Seven years ago my father and his second wife, Linda, were parked at the side of a rural highway in Idaho arguing. A highly distracted mother in a minivan plowed into the rear of their car at 55 miles per hour sending it flipping over and over down the shoulder of the highway. My dad sustained minimal injuries. Linda suffered severe head trauma, clinging to life by a thread.
After our mother’s death on Christmas day in 1996, none of us thought our dad would remarry. Imagine our utter surprise when he called us all eleven months later and told us he would be getting married . . . . the following weekend.
His new wife was about twelve years younger than he, and she was about twelve inches taller than his 5’4 stature. Some of my brothers still lived at home, and she was not a popular addition to the family. I was personally happy for my dad—I didn’t want him to be lonely, and I knew he truly needed someone to take care of him. So I gave Linda the benefit of the doubt. I tried to be welcoming, and I had various long-distance phone conversations with her, trying to get to know her and show her my interest. Linda loved to talk, to a fault. On the phone, she was one of those people with whom you could put the phone down on the counter and pick it up five minutes later, and she’d still be talking, not realizing for a second that you had walked away.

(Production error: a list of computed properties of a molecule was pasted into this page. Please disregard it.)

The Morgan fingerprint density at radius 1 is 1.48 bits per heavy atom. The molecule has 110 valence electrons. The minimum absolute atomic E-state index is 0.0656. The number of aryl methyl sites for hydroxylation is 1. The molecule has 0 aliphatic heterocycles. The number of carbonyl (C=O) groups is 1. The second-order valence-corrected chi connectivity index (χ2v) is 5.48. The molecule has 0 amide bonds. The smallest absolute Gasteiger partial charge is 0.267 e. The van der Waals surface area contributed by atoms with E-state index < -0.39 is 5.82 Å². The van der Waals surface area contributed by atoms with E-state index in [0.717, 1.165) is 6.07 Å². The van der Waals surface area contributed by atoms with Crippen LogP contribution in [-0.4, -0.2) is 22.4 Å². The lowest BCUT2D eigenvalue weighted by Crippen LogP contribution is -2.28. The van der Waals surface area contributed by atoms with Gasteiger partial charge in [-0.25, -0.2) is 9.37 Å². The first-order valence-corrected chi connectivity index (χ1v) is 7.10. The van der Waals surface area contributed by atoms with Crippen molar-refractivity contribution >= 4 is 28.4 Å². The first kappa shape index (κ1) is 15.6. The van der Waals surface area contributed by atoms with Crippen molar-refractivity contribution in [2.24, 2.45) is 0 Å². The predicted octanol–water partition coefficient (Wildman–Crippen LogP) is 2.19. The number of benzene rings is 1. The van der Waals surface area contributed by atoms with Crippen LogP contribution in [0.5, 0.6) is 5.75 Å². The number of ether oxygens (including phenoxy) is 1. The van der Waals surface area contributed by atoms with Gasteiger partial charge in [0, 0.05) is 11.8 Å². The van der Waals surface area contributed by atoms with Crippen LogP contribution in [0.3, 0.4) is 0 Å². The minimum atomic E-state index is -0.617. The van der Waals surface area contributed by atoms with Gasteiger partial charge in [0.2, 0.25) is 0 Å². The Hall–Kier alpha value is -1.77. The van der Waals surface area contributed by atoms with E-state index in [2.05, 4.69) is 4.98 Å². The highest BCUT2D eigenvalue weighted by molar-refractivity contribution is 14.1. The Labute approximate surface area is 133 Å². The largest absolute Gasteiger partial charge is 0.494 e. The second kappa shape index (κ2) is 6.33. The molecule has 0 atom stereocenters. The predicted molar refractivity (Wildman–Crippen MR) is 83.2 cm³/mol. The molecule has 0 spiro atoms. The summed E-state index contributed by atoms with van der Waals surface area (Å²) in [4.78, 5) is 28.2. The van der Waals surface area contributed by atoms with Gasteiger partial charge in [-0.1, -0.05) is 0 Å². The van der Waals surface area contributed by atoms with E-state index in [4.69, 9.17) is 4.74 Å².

I began hearing troubling reports from my siblings about her. They were things I didn’t want to believe, and I partly passed them off as typical step-child complaints. But then Linda started talking to me about my mother, saying things like, “You know, your mother wasn’t the angel you all make her out to be,” and “Your mom came from an environment based on abuse, shame and blame.” The topic of “shame and blame” became common; it seemed every time I talked to her and my dad this was the focus of the very much one-sided conversations.
The last straw for everyone seemed to be when they announced they were selling the house and moving to Idaho. And nobody except Linda’s daughter would be going with them.
Fast forward four years. Dad and Linda were contemplating the purchase of a home just outside the town of Rexburg, Idaho, where they had been renting. They were having a rather heated disagreement relating to this potential purchase as they drove down the highway toward the property. Linda was driving, as usual, but she pulled over to avoid a collision during their argument.
She never even knew what hit her.